To make 3 medium-small servings, you need 3 cups of dashi, 1 Tb soy sauce, 2 Tb mirin (sweet rice wine), 1 Tb salt, 1 matsutake mushroom, and 6 chunks of your protein, plus 3 sudachi halves (fat lime or yuzu wedges would work fine too). Combine the dashi, soy, mirin, and salt, and bring to a strong simmer. Brush (don’t wash) the matsutake and cut in half crosswise, then tear it into fat shreds with your fingers (it divides easily). Divide the mushroom pieces and meat evenly into 3 big teacups or medium coffee mugs. Prepare a steamer: I put a steamer rack in the bottom of a big pot and added water to come just a little below the rack, then bring it to a boil over high heat. Divide the hot soup across the mugs, then seal tight with plastic wrap. Carefully place them in the steamer and put on the lid. Steam over medium-high heat for ten minutes or so. Turn off heat, open the lid away from you to dissipate the steam, and very carefully remove the cups. To serve, peel off the plastic at the table (the steam smells wonderful), and have people eat the soup and the chunks with a squeeze or so of the sour citrus to taste.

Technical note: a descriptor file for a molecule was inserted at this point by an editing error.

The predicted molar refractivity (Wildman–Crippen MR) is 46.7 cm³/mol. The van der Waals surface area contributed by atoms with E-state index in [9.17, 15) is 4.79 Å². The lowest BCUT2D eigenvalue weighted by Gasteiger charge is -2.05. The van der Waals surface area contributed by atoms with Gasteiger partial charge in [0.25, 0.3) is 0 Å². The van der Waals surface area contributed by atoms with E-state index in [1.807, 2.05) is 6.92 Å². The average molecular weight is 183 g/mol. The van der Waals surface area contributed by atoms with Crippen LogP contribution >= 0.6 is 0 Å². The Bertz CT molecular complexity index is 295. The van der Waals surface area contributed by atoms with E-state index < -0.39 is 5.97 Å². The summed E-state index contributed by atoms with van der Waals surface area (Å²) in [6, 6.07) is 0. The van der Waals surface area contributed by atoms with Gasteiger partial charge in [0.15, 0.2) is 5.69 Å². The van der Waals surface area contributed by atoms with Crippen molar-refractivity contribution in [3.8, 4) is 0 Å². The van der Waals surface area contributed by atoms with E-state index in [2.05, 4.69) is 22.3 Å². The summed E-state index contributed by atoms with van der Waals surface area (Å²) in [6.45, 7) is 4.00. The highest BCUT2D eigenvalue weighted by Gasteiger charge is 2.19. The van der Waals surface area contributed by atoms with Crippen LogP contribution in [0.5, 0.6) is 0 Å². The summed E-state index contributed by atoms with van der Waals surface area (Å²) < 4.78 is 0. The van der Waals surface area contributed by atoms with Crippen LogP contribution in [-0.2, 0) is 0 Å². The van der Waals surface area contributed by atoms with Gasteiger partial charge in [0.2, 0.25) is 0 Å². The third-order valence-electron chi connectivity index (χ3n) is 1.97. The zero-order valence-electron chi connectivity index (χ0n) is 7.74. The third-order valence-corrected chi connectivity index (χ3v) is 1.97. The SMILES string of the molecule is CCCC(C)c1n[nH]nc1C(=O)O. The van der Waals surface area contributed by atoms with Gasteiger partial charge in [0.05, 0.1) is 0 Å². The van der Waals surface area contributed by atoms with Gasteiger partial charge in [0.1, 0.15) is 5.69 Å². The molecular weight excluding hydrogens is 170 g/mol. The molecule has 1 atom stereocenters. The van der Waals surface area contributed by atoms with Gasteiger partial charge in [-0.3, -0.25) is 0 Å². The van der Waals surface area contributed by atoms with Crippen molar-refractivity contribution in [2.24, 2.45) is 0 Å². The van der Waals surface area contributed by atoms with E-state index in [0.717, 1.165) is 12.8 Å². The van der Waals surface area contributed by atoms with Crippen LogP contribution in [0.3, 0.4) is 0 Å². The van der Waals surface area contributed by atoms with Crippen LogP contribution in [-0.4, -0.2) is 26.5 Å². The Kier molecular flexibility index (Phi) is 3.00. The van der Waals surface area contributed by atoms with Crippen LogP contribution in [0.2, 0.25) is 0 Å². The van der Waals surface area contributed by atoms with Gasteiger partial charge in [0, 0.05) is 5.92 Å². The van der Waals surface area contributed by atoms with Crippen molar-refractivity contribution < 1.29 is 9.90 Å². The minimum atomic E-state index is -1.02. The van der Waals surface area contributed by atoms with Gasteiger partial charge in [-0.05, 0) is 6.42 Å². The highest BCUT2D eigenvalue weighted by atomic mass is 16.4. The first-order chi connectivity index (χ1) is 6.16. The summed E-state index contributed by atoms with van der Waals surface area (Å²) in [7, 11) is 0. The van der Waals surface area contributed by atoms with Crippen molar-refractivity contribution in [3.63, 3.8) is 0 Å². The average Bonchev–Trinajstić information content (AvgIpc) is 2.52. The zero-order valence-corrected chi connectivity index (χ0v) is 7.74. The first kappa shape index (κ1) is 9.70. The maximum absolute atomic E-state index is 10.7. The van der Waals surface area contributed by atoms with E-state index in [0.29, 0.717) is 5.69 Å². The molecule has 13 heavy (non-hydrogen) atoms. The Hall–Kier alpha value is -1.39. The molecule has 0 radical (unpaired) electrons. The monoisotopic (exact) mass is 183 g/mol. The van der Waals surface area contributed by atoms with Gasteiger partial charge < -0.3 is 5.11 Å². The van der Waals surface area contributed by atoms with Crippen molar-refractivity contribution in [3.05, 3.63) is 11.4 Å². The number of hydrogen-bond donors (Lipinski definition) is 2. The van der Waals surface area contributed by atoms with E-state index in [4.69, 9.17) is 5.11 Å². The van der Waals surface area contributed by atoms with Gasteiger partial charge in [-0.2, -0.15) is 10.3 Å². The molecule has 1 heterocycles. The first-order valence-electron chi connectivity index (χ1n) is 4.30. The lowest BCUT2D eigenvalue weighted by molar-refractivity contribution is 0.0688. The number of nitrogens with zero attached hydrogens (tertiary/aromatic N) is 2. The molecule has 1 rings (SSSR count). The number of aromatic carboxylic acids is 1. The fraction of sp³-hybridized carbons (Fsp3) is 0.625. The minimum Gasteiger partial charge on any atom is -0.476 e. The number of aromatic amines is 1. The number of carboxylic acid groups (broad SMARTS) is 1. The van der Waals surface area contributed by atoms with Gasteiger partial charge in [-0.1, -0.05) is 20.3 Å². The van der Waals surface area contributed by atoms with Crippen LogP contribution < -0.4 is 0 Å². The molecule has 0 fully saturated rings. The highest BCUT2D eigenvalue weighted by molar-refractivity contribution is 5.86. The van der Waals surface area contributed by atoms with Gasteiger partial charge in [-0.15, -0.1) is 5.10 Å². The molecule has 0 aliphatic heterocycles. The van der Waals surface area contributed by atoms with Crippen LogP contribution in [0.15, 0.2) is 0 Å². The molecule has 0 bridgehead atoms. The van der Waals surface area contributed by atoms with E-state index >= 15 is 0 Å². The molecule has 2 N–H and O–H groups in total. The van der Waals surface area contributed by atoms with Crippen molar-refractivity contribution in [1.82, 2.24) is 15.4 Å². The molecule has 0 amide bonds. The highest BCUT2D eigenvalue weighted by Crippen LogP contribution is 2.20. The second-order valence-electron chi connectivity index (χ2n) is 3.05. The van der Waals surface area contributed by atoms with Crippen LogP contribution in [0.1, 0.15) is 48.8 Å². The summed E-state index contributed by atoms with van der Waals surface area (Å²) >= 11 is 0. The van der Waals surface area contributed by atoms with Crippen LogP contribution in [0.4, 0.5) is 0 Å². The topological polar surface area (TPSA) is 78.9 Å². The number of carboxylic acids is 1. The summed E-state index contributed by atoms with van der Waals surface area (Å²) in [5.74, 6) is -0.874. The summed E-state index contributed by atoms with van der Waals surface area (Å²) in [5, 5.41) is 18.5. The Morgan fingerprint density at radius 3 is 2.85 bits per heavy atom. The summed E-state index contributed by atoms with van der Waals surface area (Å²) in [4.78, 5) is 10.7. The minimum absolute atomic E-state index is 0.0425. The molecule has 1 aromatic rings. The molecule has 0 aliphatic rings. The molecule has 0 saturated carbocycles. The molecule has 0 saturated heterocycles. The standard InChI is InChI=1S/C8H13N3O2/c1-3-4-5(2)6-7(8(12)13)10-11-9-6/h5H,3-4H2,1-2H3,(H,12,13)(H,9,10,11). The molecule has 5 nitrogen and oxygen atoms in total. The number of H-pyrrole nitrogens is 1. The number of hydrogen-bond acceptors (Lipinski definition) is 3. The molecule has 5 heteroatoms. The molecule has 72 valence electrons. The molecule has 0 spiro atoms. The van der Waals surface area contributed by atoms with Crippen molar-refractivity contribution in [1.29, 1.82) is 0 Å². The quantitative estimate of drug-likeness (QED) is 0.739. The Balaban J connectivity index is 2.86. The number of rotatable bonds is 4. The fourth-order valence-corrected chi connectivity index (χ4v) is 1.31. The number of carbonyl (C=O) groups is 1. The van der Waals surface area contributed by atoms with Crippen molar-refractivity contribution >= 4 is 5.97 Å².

I found that this dish tastes quite nice but overrated. I was expecting a powerful fragrance reminiscent of earth, as with morels or truffles. Instead, matsutake are woodsy and surprisingly subtle. I suppose you could say that a morel is to a truffle as a shiitake is to a matsutake. I generally prefer dried shiitake to fresh, because the latter strike me as having more texture than flavor, and the drying process intensifies the flavor effectively without unduly damaging the texture. So maybe it’s just that matsutake aren’t my thing?